Also, as gets pointed out whenever this type of question comes up, there's a reason RIBs with 9.9 or 15 HP motors vastly outnumber all other dinghy choices among full time cruisers. A lot of people have put themselves through much frustration and wasted money to learn that the hard way. If you really want to consider an alternative, I'd strongly recommend figuring out a way to borrow one and test it out thoroughly before buying.
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Old 28-05-2015, 18:01   #10
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Re: Which Dinghy

Any chance you have the time, interest and inclination to build your own? Would give you a boat that motors, sails and rows well, plus self-repairable at a cost of about $1k.


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Old 28-05-2015, 18:17   #11
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Re: Which Dinghy

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Originally Posted by travellerw View Post
As to the comment on the port-a-boat zipping along. Maybe your idea of zipping is different then mine. The ones I have seen are not fast at all, especially with adults.
We go cruising to slow down. "Zipping" to me is maybe 10 knots.
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Old 28-05-2015, 18:18   #12
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Re: Which Dinghy

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I'm not sure where you're seeing prices of $6-8K for a RIB. I'm seeing new hypalon 10 foot RIBs from AB and Achilles starting around 3.5K for a fiberglass bottom and 4.5K for an aluminum. The bow locker models are somewhat more but, IMHO, this is not a feature you need or want as it needlessly adds weight for not much storage space. Our used Caribe was under $2K and, apart from a few cosmetic issues basically looks and holds air like new.

Also, as gets pointed out whenever this type of question comes up, there's a reason RIBs with 9.9 or 15 HP motors vastly outnumber all other dinghy choices among full time cruisers. A lot of people have put themselves through much frustration and wasted money to learn that the hard way. If you really want to consider an alternative, I'd strongly recommend figuring out a way to borrow one and test it out thoroughly before buying.
I should have said I'm looking for at least 10' preferably 12'. Looking on Defender.com shows boats around the 6K mark plus shipping.

Affordable is $3500 BNIB.

While I understand your point about the "Hard Way", cruisers are also the most change resistant people I have ever met (not a bad thing when sailing). So I believe there is a better option. Livingston boats may fit this critera, but they don't fit the affordable criteria.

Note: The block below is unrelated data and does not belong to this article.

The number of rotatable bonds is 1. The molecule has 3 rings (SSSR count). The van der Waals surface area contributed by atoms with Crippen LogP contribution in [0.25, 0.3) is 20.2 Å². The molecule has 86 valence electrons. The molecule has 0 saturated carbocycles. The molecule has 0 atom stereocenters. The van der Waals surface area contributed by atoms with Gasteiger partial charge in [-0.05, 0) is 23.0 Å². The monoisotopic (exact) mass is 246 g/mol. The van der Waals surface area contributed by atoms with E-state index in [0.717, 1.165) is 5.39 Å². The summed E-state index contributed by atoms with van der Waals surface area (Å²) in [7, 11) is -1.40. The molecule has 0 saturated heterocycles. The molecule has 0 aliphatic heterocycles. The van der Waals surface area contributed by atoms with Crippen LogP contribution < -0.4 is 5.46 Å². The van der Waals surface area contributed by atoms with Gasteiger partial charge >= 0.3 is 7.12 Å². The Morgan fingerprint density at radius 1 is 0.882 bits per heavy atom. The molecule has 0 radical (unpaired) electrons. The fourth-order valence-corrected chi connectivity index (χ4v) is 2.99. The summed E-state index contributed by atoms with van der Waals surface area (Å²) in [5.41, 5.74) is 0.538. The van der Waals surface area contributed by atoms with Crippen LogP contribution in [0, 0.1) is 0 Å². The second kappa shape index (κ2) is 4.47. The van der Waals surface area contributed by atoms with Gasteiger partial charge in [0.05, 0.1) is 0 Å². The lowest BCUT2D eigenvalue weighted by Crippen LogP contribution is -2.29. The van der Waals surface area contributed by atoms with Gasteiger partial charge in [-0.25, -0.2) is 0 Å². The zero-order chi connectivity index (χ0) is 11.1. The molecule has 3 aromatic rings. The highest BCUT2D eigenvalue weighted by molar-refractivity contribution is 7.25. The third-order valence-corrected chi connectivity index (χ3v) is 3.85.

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Old 28-05-2015, 20:13   #13
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Re: Which Dinghy

So why would you consider a walker bay but not a portabote? Walker bay is much slower right? I think rated <5 hp.


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Old 28-05-2015, 20:48   #14
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Re: Which Dinghy

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So why would you consider a walker bay but not a portabote? Walker bay is much slower right? I think rated <5 hp.


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Thats a good question..

My understanding is in reality they are about the same speed once loaded with passengers. Two reasons the Walker Bay is more attractive. 1. It can be boarded from the water, easily. 2. Its more stable. The portabote is not easily boarded from the water unless you have the ladder kit. I've been told the portabote has a feeling very similar to an aluminium fishing boat.
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Old 28-05-2015, 21:22   #15
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Re: Which Dinghy

Quote:
While I understand your point about the "Hard Way", cruisers are also the most change resistant people I have ever met (not a bad thing when sailing). So I believe there is a better option. Livingston boats may fit this critera, but they don't fit the affordable criteria.
Believing that a better option exists does not make it so! Folks with limited experience at long range cruising often have beliefs like these, and ignore the accumulated wisdom of the masses of experienced folks. If they stick around long enough they often see that those "change resistant people" had good reasons for being obdurate.

So, if you do come upon the better option and select it, please report back to us after a few years of usage. We may be change resistant but we sometimes capitulate in the face of something really good!